And this is where the kibble (cargo box) used for coal transportation comes into the picture. Just think of how they once ran along long stretches on the aerial tramway between the mine and the coal storage location. The authors of this chronicle (with one exception…) are not old enough to have witnessed this, but it’s easy to imagine how it used to be, when seeing the old kibbles around Longyearbyen. But the size of the kibble is not particularly impressive – why were they not bigger? Even though the answer to this obviously also has a practical aspect that we here will ignore, it is the frequency of the kibble transportation that is the key element. Due to the fact that there were enough kibbles on the aerial tramway, and because the aerial tramway went fast enough, large quantities of coal were transported despite the size of the kibble.

This is most likely the case with the Calanus glacialis and the Calanus finmarchicus too.  Even though the Calanus glacialis is bigger than Calanus finmarchicus and therefore provides more energy to its predators, the total energy production can actually be higher in a system dominated by Calanus finmarchicus. It has a shorter lifespan, shorter generation span, and is thus able to contribute more energy per year into the system than the bigger Calanus glacialis.

And our models support this view. Even though we are going to see a change from a more Calanus glacialis dominated system to a more Calanus finmarchicus dominated system in our areas of the Arctic, this can actually have the opposite effect than we previously believed.  This is obviously good news for anyone who is happy that the big whales now appear to be more and more common around Svalbard, as there now seem to be more food for everyone. And the kibble that hangs around Longyearbyen is a good illustration of why it can be so!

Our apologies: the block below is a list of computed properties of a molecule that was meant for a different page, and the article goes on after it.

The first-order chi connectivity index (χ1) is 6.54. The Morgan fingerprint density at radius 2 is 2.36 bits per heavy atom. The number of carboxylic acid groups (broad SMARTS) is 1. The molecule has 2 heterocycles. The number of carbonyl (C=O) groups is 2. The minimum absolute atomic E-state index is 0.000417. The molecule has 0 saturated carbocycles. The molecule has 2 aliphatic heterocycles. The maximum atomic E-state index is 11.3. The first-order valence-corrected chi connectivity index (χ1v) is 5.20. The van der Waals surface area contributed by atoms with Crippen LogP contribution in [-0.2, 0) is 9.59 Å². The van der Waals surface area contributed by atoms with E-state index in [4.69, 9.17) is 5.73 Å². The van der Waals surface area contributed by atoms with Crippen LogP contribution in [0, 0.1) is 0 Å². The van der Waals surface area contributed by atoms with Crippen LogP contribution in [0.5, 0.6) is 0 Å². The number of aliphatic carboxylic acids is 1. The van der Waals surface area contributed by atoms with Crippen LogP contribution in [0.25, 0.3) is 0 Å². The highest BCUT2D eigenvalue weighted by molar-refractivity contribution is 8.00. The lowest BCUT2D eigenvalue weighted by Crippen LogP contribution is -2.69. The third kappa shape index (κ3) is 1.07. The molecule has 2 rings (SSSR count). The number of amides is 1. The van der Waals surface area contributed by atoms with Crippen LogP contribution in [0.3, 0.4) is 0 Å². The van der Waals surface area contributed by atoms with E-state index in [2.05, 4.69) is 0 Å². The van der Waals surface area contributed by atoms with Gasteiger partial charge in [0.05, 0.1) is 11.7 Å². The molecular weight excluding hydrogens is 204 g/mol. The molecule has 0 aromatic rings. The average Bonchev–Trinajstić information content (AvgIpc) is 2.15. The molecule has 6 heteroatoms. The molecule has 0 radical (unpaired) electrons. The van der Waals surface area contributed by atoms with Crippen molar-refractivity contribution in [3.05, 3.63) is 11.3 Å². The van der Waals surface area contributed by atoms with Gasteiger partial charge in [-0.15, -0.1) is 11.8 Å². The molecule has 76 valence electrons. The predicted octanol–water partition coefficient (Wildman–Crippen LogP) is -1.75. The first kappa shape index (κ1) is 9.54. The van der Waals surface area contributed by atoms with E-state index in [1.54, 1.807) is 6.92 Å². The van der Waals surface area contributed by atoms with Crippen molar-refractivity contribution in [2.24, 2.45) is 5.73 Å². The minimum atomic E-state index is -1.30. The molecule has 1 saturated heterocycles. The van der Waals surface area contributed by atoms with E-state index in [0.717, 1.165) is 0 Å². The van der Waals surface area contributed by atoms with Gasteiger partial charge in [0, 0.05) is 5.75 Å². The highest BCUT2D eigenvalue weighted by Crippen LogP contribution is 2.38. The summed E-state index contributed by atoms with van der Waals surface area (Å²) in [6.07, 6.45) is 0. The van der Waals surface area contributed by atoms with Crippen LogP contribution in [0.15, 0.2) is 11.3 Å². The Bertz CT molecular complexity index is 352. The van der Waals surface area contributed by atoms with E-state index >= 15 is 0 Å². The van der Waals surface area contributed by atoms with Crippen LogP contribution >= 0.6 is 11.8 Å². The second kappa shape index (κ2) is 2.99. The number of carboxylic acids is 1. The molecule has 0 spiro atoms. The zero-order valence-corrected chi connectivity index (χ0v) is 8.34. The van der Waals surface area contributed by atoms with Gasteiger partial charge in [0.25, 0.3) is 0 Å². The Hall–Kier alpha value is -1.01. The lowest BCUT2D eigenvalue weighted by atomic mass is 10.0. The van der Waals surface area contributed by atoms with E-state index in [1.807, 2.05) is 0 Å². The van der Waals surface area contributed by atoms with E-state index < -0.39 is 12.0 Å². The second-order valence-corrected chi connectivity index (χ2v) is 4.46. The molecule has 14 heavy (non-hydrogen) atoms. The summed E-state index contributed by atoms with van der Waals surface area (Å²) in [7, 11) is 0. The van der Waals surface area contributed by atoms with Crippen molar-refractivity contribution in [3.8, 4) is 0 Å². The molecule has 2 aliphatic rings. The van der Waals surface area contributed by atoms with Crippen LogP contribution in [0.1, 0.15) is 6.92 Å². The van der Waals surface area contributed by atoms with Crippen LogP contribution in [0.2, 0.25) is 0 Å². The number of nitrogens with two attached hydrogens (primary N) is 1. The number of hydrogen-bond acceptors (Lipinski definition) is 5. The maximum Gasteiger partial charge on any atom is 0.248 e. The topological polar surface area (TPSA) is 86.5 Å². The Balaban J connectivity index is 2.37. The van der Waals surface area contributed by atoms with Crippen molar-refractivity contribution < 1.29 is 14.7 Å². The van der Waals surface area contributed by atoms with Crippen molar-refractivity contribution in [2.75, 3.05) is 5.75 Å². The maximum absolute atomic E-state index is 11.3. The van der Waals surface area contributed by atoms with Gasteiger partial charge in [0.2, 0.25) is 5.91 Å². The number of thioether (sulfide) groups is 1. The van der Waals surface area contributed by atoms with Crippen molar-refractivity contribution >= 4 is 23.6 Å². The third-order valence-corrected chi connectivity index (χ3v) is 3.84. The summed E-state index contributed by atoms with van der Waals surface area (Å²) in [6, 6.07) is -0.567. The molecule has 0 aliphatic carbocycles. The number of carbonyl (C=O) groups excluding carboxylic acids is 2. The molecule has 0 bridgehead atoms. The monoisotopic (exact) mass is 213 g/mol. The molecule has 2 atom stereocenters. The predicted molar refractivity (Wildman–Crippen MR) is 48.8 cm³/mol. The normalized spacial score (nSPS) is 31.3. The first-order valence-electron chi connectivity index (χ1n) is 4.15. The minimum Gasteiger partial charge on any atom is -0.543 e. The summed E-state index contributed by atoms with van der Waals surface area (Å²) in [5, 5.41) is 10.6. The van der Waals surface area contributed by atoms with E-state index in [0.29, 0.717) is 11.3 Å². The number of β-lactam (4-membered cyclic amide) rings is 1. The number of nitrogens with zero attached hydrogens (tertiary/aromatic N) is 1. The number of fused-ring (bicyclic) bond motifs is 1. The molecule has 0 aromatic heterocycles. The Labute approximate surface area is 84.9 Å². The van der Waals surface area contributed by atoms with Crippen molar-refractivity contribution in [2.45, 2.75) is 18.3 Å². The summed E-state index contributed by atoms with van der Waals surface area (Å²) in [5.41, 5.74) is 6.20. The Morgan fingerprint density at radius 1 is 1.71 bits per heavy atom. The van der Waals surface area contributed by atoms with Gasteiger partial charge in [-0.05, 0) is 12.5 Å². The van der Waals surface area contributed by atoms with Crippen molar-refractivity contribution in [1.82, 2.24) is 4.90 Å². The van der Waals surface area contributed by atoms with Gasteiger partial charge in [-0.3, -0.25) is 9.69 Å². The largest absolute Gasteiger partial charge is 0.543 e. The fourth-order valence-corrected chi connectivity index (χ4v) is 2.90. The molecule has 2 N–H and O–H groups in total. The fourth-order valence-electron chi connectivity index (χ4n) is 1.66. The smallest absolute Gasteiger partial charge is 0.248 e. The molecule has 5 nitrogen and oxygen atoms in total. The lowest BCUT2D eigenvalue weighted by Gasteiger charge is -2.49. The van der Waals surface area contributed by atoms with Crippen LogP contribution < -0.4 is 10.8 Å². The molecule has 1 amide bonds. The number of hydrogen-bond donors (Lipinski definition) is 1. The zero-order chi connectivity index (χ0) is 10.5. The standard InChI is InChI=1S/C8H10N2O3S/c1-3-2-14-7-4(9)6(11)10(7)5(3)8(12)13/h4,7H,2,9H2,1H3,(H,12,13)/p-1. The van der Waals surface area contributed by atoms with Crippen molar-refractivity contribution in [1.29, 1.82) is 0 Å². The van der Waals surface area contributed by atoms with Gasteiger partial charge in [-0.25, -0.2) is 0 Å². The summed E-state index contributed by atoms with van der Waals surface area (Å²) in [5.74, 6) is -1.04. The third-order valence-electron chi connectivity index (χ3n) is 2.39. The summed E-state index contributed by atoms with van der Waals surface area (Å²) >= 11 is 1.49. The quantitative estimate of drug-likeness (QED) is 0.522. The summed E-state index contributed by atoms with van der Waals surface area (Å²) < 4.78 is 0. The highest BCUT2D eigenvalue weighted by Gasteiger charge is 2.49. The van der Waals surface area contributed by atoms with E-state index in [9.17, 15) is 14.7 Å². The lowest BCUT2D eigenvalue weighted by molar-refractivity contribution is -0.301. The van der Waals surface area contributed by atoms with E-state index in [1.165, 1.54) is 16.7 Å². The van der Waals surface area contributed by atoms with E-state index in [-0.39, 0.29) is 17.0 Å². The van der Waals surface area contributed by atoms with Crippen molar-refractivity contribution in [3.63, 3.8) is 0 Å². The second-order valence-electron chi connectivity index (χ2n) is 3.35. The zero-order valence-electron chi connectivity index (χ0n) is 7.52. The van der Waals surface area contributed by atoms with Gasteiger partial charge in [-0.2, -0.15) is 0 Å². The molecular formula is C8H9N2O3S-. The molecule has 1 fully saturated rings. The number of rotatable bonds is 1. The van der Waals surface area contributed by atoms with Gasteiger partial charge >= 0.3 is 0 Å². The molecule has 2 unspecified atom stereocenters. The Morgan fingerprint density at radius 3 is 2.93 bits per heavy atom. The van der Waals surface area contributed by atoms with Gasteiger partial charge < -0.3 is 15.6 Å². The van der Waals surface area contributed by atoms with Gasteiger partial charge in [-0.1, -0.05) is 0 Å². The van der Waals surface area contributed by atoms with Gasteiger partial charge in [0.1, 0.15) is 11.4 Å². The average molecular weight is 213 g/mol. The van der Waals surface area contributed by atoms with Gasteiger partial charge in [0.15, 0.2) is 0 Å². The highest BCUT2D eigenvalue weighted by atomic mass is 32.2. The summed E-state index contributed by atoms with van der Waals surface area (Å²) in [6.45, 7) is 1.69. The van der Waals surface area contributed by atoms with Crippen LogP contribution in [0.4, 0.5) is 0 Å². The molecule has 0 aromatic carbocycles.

Figure 1: Ice cover in Rijpfjorden (black lines) and bloom of algae in the water masses (green lines). In years with either short sea ice extent (2015-16) or with an ice cover that breaks up and is relatively thin (2011-12 and 2014-15), the bloom period lasts relatively long. In years with a lot of ice (2006-7, 2007-8) the spring bloom is short.

Measurements of the amount of chlorophyll are done by means of an optical instrument (fluorometer). The instrument emits a beam of light with a certain wavelength. When this light beam hits a chloroplast (part of an algae cell where photosynthesis occurs), the chloroplast will absorb the light while sending out light at another given wavelength. It is measurements of this radiation that quantify the amount of chlorophyll found in the water.

But there are two important limitations/problems with such measurements that we must always take into account:

  1. The measurements are made at a given depth (where the instrument is deployed). On our rigs this depth can vary from year to year, which means that the intensity of bloom cannot be compared between years. Therefore, we can only use our measurements to compare how long the bloom lasts year to year (not the amount of chlorophyll).
  2. As the measurements are made optically, the sensor is sensitive to particles entering the light beam. Therefore, on an instrument that is deployed for a whole year, this may produce a major source of error considering the amount of chlorophyll registered. For example, the years 2007–8 and 2009–10 showed a big bloom late in the autumn right after the instrument was deployed. This is most likely a result of amphipods using the instrument as a hideaway from predators. After we put netting over the instrument sensor in autumn 2010, we have not seen such “blooms” in Rijpfjorden in the autumn…
The instrument that measures chlorophyll is covered with netting, which prevents amphipods and other animals from interfering with the measurements. Photo: Daniel Vogedes/UiT.
Arctic Biology Projects Research